We stake out a safety net …

CEO Bruce Stanley

President / CEO Bruce Stanley

When my two children graduated from high school, they had no doubt what would happen next. My wife and I would pack them up for college; help pay for tuition, books, and the campus meal plan. We would help with their car insurance, cell phones, and later oversee their first rental agreements.

For many it’s a rite of the season as graduations are celebrated and parents stake out safety nets for their children going to college. It’s an investment – as much emotional as financial – in supporting a young person on the edge of adulthood.

But there are others for whom this step is not so easy or secure. Young people who’ve lived in foster homes or juvenile justice homes approach adulthood at a disadvantage due to lack of parental involvement, intergenerational cycles of poverty or incarceration, mental health or substance abuse problems in the home. They are significantly less likely to graduate from high school, go to college, and earn a degree. Without a safety net, their potential can be lost.

Methodist Home for Children helps provide that net with this lifetime commitment: If you have lived with us, and you meet your academic obligations, you can count on us for funding and mentoring to help you meet your higher education goals.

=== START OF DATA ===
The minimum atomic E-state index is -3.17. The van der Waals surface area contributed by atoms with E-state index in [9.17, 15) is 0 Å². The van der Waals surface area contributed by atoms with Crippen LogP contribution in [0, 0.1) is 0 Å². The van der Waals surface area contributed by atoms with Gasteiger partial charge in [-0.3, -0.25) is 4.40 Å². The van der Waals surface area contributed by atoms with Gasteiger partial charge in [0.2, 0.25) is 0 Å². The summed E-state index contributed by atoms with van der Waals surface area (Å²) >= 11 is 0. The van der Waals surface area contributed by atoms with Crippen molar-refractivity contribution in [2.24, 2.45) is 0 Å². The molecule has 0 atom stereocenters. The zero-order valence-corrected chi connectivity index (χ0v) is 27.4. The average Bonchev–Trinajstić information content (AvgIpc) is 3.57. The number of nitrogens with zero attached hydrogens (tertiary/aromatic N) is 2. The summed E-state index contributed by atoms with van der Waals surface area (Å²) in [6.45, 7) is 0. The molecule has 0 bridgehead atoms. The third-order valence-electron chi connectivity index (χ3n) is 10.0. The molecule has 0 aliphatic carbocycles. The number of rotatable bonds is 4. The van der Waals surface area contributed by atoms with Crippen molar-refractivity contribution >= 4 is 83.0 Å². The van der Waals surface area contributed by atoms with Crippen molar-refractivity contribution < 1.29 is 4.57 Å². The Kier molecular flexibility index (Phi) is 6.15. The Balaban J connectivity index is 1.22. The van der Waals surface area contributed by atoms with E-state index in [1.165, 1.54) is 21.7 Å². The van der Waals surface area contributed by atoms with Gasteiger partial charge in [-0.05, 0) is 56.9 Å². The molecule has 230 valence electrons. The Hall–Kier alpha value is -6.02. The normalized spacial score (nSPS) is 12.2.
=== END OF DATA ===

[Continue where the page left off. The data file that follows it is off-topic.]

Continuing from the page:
We call this the Hackley Education and Learning Program | Meet our HELP students»

Each year, we allocate up to $100,000 to support about 25 students with tuition, laptop and books, rent, insurance, or other needs. We commit to help them overcome the obstacles of their youth, no matter how long it takes them, and we assign each a mentor. We have students at Campbell, Wake Tech, N.C. State, East Carolina University, N.C. A&T, and other institutions in state and out. One of our students, whom we’ve known since she was 13, will graduate with a bachelor’s degree in hospitality and sustainable tourism this summer. She’s a rare exception among her peers. Nationally, fewer than 3 percent of those who age out of foster care go on to earn a college degree. Another one of our students will start taking community college classes this fall with a four-year business degree as his end goal. Just six months ago, he was finishing 10 months in a youth prison; last month he left our transitional living home with a high school degree and a job.

The societal benefits of higher education for at-risk youth are undeniable – even if measured only by lifetime savings in social services dependency or incarceration. But for us, it’s personal, too. It’s our goal to help young people see a better future for themselves, and we show them that higher education is the key to self-sufficiency and lives lived productively. For some of our youth, that may be a trade certificate; for others, it’s a master’s degree and beyond. We meet them where they are – whatever their abilities or interests – and stretch out a bit of safety net as they step into adulthood.